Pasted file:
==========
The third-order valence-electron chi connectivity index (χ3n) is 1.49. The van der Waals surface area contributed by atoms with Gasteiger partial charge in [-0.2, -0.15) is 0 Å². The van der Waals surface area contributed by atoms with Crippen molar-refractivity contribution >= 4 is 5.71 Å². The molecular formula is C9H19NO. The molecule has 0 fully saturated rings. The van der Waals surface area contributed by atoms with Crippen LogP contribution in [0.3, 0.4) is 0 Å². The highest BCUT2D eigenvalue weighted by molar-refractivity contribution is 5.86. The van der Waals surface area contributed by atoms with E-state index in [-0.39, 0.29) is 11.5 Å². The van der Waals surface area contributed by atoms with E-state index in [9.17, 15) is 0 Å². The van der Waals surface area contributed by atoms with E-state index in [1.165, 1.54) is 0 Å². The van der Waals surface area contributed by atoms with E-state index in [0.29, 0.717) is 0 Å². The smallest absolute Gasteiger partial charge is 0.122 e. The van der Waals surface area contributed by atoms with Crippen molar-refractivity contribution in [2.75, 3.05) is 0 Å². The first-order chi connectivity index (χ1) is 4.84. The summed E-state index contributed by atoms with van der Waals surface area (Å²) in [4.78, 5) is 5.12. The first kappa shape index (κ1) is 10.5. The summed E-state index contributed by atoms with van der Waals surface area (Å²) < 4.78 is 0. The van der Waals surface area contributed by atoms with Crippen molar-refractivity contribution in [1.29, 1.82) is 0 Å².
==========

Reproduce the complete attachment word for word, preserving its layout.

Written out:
The third-order valence-electron chi connectivity index (χ3n) is 1.49. The van der Waals surface area contributed by atoms with Gasteiger partial charge in [-0.2, -0.15) is 0 Å². The van der Waals surface area contributed by atoms with Crippen molar-refractivity contribution >= 4 is 5.71 Å². The molecular formula is C9H19NO. The molecule has 0 fully saturated rings. The van der Waals surface area contributed by atoms with Crippen LogP contribution in [0.3, 0.4) is 0 Å². The highest BCUT2D eigenvalue weighted by molar-refractivity contribution is 5.86. The van der Waals surface area contributed by atoms with E-state index in [-0.39, 0.29) is 11.5 Å². The van der Waals surface area contributed by atoms with E-state index in [9.17, 15) is 0 Å². The van der Waals surface area contributed by atoms with E-state index in [1.165, 1.54) is 0 Å². The van der Waals surface area contributed by atoms with E-state index in [0.29, 0.717) is 0 Å². The smallest absolute Gasteiger partial charge is 0.122 e. The van der Waals surface area contributed by atoms with Crippen molar-refractivity contribution in [2.75, 3.05) is 0 Å². The first-order chi connectivity index (χ1) is 4.84. The summed E-state index contributed by atoms with van der Waals surface area (Å²) in [4.78, 5) is 5.12. The first kappa shape index (κ1) is 10.5. The summed E-state index contributed by atoms with van der Waals surface area (Å²) < 4.78 is 0. The van der Waals surface area contributed by atoms with Crippen molar-refractivity contribution in [1.29, 1.82) is 0 Å².